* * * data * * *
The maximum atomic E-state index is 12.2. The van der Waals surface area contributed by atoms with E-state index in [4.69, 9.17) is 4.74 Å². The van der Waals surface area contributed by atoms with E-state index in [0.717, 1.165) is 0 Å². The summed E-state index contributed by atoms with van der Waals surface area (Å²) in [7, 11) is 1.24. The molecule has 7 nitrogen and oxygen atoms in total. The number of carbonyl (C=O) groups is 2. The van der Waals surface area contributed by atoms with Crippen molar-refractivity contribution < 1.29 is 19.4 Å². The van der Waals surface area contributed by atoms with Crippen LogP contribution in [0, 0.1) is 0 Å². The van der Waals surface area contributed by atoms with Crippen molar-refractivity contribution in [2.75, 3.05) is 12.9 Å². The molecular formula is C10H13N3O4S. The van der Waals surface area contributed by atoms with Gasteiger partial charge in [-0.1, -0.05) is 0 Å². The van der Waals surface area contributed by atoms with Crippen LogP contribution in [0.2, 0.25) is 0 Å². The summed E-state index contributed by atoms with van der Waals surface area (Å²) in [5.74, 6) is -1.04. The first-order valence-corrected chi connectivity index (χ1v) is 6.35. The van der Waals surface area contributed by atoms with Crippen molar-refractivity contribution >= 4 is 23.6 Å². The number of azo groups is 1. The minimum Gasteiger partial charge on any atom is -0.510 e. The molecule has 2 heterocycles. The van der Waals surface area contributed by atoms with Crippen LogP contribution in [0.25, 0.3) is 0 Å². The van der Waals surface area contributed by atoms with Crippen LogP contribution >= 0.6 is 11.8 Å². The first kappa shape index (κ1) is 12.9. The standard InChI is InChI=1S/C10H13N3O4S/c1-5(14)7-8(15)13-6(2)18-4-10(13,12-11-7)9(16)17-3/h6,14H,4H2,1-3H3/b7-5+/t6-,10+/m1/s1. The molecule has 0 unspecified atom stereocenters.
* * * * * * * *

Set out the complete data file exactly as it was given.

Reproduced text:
The maximum atomic E-state index is 12.2. The van der Waals surface area contributed by atoms with E-state index in [4.69, 9.17) is 4.74 Å². The van der Waals surface area contributed by atoms with E-state index in [0.717, 1.165) is 0 Å². The summed E-state index contributed by atoms with van der Waals surface area (Å²) in [7, 11) is 1.24. The molecule has 7 nitrogen and oxygen atoms in total. The number of carbonyl (C=O) groups is 2. The van der Waals surface area contributed by atoms with Crippen molar-refractivity contribution < 1.29 is 19.4 Å². The van der Waals surface area contributed by atoms with Crippen LogP contribution in [0, 0.1) is 0 Å². The van der Waals surface area contributed by atoms with Crippen molar-refractivity contribution in [2.75, 3.05) is 12.9 Å². The molecular formula is C10H13N3O4S. The van der Waals surface area contributed by atoms with Gasteiger partial charge in [-0.1, -0.05) is 0 Å². The van der Waals surface area contributed by atoms with Crippen LogP contribution in [0.2, 0.25) is 0 Å². The summed E-state index contributed by atoms with van der Waals surface area (Å²) in [5.74, 6) is -1.04. The first-order valence-corrected chi connectivity index (χ1v) is 6.35. The van der Waals surface area contributed by atoms with Crippen molar-refractivity contribution >= 4 is 23.6 Å². The number of azo groups is 1. The minimum Gasteiger partial charge on any atom is -0.510 e. The molecule has 2 heterocycles. The van der Waals surface area contributed by atoms with Crippen LogP contribution in [0.25, 0.3) is 0 Å². The van der Waals surface area contributed by atoms with Crippen LogP contribution >= 0.6 is 11.8 Å². The first kappa shape index (κ1) is 12.9. The standard InChI is InChI=1S/C10H13N3O4S/c1-5(14)7-8(15)13-6(2)18-4-10(13,12-11-7)9(16)17-3/h6,14H,4H2,1-3H3/b7-5+/t6-,10+/m1/s1. The molecule has 0 unspecified atom stereocenters.